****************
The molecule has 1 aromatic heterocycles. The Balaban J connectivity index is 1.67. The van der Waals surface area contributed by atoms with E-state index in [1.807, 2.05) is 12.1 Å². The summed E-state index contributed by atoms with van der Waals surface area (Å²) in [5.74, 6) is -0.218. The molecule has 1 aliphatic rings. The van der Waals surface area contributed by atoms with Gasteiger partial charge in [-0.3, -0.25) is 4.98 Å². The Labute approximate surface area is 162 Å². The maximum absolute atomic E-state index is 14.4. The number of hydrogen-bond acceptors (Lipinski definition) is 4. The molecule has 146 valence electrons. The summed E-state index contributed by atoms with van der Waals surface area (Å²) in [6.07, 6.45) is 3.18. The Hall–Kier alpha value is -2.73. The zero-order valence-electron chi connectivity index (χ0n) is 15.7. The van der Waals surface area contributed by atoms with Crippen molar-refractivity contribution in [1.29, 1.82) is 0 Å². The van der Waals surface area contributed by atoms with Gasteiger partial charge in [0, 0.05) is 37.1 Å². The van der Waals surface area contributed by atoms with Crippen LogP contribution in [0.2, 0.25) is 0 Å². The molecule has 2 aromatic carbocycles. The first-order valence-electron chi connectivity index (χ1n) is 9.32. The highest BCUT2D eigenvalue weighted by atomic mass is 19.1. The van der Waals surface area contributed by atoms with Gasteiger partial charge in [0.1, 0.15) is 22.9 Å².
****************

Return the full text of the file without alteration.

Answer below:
The molecule has 1 aromatic heterocycles. The Balaban J connectivity index is 1.67. The van der Waals surface area contributed by atoms with E-state index in [1.807, 2.05) is 12.1 Å². The summed E-state index contributed by atoms with van der Waals surface area (Å²) in [5.74, 6) is -0.218. The molecule has 1 aliphatic rings. The van der Waals surface area contributed by atoms with Gasteiger partial charge in [-0.3, -0.25) is 4.98 Å². The Labute approximate surface area is 162 Å². The maximum absolute atomic E-state index is 14.4. The number of hydrogen-bond acceptors (Lipinski definition) is 4. The molecule has 146 valence electrons. The summed E-state index contributed by atoms with van der Waals surface area (Å²) in [6.07, 6.45) is 3.18. The Hall–Kier alpha value is -2.73. The zero-order valence-electron chi connectivity index (χ0n) is 15.7. The van der Waals surface area contributed by atoms with Crippen molar-refractivity contribution in [1.29, 1.82) is 0 Å². The van der Waals surface area contributed by atoms with Gasteiger partial charge in [0, 0.05) is 37.1 Å². The van der Waals surface area contributed by atoms with Crippen LogP contribution in [0.2, 0.25) is 0 Å². The molecule has 2 aromatic carbocycles. The first-order valence-electron chi connectivity index (χ1n) is 9.32. The highest BCUT2D eigenvalue weighted by atomic mass is 19.1. The van der Waals surface area contributed by atoms with Gasteiger partial charge in [0.1, 0.15) is 22.9 Å².